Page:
A leading House Republican wants a criminal prosecution referral for Oregon state officials, alleging they illegally coordinated with a former Oregon governor’s campaign advisers on the state’s Obamacare exchange and misused $300 million in federal taxpayer dollars.
House Committee on Oversight and Government Reform (HOGR) Chairman and Utah Republican Rep. Jason Chaffetz made the request in letters to U.S. Attorney Loretta Lynch and Oregon Attorney General Ellen Rosenblum on Wednesday. Chaffetz cited a new 200-page HOGR report made public Wednesday drawing from more than 170,000 pages of documents about the state’s failed exchange, Cover Oregon.
The report claims former Oregon Gov. John Kitzhaber’s official staff and campaign operatives intervened in an independent state Obamacare board’s decisions, using campaign funds and personal email accounts and other “back channels” to influence a move from the state-run website to HealthCare.gov, and by extension, influence the governor’s 2014 reelection odds.
HOGR also faults the Centers for Medicare and Medicaid Services for allowing the collapse of Cover Oregon, and failing to conduct proper oversight of federal funds. (RELATED: Oregon To Drop Its Disastrous Obamacare Exchange)
“The state exchange never came to fruition, and the money is gone,” Chaffetz wrote to Lynch. “Our investigation shows Oregon state officials misused federal funds, and improperly commingled official and political resources for the purpose of enriching the political prospects of then-Oregon state Gov. John Kitzhaber.”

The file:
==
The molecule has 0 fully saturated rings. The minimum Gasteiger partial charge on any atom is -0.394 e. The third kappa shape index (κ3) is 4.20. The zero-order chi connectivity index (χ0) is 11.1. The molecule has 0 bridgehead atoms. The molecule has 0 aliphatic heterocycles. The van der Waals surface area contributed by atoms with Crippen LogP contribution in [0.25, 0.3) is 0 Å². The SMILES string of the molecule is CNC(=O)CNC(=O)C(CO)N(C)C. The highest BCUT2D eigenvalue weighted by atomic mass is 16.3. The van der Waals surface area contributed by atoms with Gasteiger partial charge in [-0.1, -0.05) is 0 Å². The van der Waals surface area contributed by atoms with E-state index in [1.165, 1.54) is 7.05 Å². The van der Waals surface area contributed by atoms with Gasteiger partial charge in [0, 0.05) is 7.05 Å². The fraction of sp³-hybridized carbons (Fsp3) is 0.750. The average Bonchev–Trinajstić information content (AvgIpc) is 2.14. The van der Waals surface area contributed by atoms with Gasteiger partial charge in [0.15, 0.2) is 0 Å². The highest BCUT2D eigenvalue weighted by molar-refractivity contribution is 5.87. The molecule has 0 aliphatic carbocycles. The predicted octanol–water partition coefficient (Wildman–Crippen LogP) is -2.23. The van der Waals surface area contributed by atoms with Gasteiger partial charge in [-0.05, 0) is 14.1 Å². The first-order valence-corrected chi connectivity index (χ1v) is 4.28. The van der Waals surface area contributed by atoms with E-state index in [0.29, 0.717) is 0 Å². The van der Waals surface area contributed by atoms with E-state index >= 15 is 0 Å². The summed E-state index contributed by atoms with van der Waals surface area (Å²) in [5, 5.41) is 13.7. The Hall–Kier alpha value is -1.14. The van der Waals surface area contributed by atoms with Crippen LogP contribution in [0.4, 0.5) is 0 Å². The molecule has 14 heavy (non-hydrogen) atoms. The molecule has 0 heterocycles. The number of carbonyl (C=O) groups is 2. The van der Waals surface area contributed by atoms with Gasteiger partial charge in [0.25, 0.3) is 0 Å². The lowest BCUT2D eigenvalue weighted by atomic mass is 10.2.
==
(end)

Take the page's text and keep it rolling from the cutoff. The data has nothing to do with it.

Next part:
Cover Oregon became famous for spending $8 million on a marketing campaign that produced a psychedelic ad to promote enrollment in 2013. But the Cover Oregon rollout in October 2013 was a disaster, much like the federal rollout of HealthCare.gov.
Kitzhaber resigned in February 2015 amid allegations that he and his fiancé used the governor’s office for personal gain and to promote environmental groups.
The committee says the documents and testimony unearthed in a year-long investigation reveal the governor’s official and campaign staff ignored official technology experts’ recommendations and steered the supposedly independent Cover Oregon Board of Directors to switch from the state-run website to HealthCare.gov. The report also claims the governor’s campaign spent its funds to support the governor in his official capacity in an attempt to improve the governor’s reelection chances.
“Documents and testimony show the involvement of Kitzhaber’s staff and campaign advisers was inconsistent with the intent of Oregon law and the Cover Oregon governance model,” the report said.
Documents also show the governor and his team “attempted to thwart record-keeping laws through the use of offline, secret back channels,” including personal email accounts, the report said.
Patricia McCaig, one of Kitzhaber’s top political operatives, told the governor she thought asking for extra money to restore the website would be politically risky. So, the day after an April 8, 2014, call between Kitzhaber’s campaign staff, official staff, and Cover Oregon officials, McCaig on April 9 sent Kitzhaber an email “outlining a plan to stage the decision to switch to HealthCare.gov,” according to the committee report.
The governor also told his staff in a May 2014 email he was frustrated by the “free independent expenditure campaign that the Cover Oregon issue is giving to Dennis Richardson,” his Republican opponent in the gubernatorial election.
McCaig sent Kitzhaber a list of options, including requesting the Attorney General to take legal action against Oracle, a Silicon Valley technology company contracting with Cover Oregon. The governor sent a letter to the Attorney General sent a letter requesting that shortly afterwards.
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